There are also elements looking back to Titian's master Giovanni Bellini, for example the mosaic semi-dome, seen in Bellini's San Giobbe Altarpiece of c. 1487, now also in the Accademia.[35]

According to Sidney J. Freedburg, it "is less a painting about Christian death and tragedy than a splendid and impassioned affirmation of both art and life. Its true protagonist is the Magdalene, salient in a radiance of green against a gold-shot background, who walks out of the picture into the real world, shouting, palpable, magnificent, and one with us in life. She illustrates a cry of grief, but makes the effect of pronouncement of victory.[36]


  1. ^ Jaffé, 153; Rosand, 59
  2. ^ Accademia, 180
  3. ^ Jaffé, 153; Rosand, 58–59
  4. ^ Steer, 138–144
  5. ^ Steer, 144 quoted; Jaffé, 59
  6. ^ Steer, 144; Jaffé, 27–28, 151–153, 164, 166, 172, 178
  7. ^ Jaffé, 153; Hale, 704–705, 720–721
  8. ^ Hale, 721
  9. ^ Hale, 721
  10. ^ Nichols, 8. In reality, they would seem to be more hindrance than help to the structural strength of the niche. Titian's playing fast and loose with the classical architectural vocabulary is shown by the set of guttae beneath the central stone, a breach of architectural etiquette otherwise not encountered until the 19th century.
  11. ^ Nichols, 7; Joseph of Arimathea has been proposed, but he is described as wealthy in the gospels, which does not fit his dress here. Rosand, 60
  12. ^ Jaffé, 158; Hale, 722; Nichols, 8; Rosand, 60–61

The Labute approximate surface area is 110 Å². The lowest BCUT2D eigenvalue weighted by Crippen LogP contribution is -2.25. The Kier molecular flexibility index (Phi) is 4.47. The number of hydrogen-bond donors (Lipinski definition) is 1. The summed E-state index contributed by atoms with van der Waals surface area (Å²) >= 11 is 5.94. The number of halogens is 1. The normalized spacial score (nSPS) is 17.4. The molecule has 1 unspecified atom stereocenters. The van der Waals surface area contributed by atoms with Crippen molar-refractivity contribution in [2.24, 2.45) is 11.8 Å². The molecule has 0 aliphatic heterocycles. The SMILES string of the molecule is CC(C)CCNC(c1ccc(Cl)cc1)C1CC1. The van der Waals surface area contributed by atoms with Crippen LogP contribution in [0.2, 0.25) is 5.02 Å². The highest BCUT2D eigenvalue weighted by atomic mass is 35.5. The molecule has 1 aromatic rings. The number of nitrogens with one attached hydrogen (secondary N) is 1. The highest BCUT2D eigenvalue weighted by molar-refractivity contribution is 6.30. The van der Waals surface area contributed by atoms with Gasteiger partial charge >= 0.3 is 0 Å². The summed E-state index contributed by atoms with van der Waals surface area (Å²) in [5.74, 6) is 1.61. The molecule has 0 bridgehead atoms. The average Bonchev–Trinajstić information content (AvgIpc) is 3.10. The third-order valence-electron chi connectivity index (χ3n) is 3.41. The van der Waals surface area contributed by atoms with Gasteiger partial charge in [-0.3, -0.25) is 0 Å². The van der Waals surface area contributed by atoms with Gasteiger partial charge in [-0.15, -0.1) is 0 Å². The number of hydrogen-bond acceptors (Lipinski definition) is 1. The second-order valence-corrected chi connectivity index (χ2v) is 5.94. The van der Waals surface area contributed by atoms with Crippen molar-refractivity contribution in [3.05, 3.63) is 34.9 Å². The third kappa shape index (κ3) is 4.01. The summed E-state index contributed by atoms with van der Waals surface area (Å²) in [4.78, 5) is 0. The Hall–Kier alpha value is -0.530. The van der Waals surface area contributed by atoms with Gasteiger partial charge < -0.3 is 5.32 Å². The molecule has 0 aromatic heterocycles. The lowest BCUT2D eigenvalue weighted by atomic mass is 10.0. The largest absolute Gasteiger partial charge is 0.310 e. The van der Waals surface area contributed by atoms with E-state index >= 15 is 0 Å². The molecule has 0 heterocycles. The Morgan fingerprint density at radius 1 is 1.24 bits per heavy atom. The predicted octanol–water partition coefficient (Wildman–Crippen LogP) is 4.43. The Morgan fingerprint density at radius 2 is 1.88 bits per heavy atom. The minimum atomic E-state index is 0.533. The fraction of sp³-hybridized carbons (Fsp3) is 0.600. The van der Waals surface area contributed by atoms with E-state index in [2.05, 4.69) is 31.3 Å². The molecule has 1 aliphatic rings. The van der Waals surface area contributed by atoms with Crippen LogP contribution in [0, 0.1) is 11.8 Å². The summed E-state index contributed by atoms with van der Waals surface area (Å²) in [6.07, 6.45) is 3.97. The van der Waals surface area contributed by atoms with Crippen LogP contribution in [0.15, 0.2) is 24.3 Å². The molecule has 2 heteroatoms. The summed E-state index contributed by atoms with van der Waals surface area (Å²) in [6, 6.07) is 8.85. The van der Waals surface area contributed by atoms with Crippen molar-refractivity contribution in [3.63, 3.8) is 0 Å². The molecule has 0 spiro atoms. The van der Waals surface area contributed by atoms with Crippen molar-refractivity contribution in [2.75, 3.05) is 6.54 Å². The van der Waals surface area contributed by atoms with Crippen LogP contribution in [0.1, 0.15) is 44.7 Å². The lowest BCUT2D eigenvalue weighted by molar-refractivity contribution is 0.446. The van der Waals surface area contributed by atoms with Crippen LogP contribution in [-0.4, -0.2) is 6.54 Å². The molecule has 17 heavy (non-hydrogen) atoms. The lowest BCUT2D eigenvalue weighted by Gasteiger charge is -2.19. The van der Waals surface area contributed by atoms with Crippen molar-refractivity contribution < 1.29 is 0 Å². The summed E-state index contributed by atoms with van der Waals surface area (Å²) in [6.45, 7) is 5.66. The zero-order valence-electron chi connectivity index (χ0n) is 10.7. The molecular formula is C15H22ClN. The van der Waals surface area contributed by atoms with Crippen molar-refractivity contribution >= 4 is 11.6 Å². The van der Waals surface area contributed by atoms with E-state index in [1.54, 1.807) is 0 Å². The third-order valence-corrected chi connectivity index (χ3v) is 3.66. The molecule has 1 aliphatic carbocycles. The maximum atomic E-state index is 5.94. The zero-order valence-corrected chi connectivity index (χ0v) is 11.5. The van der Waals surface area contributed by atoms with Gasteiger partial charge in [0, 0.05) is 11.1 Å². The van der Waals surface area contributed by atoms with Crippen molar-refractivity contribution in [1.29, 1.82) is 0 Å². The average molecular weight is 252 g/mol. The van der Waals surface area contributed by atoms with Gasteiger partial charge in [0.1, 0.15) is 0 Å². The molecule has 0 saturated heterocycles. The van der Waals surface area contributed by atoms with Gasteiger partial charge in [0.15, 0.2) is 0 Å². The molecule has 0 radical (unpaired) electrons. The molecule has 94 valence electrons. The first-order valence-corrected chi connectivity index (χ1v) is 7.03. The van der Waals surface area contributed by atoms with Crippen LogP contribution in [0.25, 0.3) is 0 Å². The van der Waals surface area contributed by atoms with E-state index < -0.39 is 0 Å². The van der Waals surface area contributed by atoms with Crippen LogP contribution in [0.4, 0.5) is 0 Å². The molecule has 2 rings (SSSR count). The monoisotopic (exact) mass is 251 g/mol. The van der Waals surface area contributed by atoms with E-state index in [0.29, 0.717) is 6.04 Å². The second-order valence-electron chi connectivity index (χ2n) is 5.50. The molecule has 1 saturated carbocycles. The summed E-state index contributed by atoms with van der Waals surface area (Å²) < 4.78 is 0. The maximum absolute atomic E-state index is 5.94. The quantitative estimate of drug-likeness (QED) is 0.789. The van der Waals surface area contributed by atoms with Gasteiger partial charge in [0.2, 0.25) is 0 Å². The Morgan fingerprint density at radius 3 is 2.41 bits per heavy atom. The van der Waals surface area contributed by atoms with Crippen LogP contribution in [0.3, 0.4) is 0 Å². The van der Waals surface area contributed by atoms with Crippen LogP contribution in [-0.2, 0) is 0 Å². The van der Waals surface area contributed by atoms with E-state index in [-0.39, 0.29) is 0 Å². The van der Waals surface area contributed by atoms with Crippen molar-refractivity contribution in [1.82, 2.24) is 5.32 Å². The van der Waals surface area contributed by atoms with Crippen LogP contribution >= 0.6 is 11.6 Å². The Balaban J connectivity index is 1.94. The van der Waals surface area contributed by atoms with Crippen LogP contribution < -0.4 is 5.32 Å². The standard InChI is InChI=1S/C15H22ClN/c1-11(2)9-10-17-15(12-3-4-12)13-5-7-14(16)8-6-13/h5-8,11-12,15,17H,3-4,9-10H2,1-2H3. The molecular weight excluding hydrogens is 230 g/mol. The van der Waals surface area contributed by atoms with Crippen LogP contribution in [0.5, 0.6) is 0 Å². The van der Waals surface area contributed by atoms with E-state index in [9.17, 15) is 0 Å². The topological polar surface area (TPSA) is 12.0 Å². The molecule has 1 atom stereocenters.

13. ^ Rosand, 61
  14. ^ Nichols, 7 thinks the latter
  15. ^ Rosand, 60; Hale, 721–722; Accademia, 180. Jaffé, 153 identifies the figure as Saint Helena, which would be plausible if there were not an inscription.
  16. ^ Rosand, 60; Hale, 721 (not very accurately)
  17. ^ Hale, 722; Rosand, 60
  18. ^ Hale, 708–723; Nichols, 8
  19. ^ Hale, 722
  20. ^ Hale, 704
  21. ^ Hale, 3, 14–15
  22. ^ Hale, 691–693, 705
  23. ^ Rosand, 61
  24. ^ Hale, 705; Rosand, 57
  25. ^ Hale, 722–723
  26. ^ Nichols, 11; Late Titian and the sensuality of painting, 310 for church dates.
  27. ^ Accademia, 180
  28. ^ photo; the Pietà copy at top left.
  29. ^ Rosand, 60–61; Nichols, 10–11
  30. ^ Hale, 721
  31. ^ Nichols, 7
  32. ^ Nichols, 9; Rosand, 60
  33. ^ Nichols, 9 quoted; Rosand, 60–61
  34. ^ Quoted by Rosand, 60
  35. ^ Rosand, 59; Nichols, 7–8; Accademia, 89 for the painting
  36. ^ Freedburg, 518


  • "Accademia": Nepi Sciré, Giovanna & Valcanover, Francesco, Accademia Galleries of Venice, Electa, Milan, 1985, ISBN 8843519301
  • Freedburg, Sidney J.. Painting in Italy, 1500–1600, 3rd edn. 1993, Yale, ISBN 0300055870
  • Hale, Sheila, Titian, His Life, 2012, Harper Press, ISBN 978-0-00717582-6
  • Jaffé, David (ed), Titian, The National Gallery Company/Yale, London 2003, ISBN 1 857099036
  • Nichols, Tom, Titian and the End of the Venetian Renaissance, 2013, Reaktion Books, ISBN 1780232276, 9781780232270, google books
  • Rosand, David, Painting in Sixteenth-Century Venice: Titian, Veronese, Tintoretto, 2nd ed 1997, Cambridge UP ISBN 0521565685
  • Steer, John, Venetian painting: A concise history, 1970, London: Thames and Hudson (World of Art), ISBN 0500201013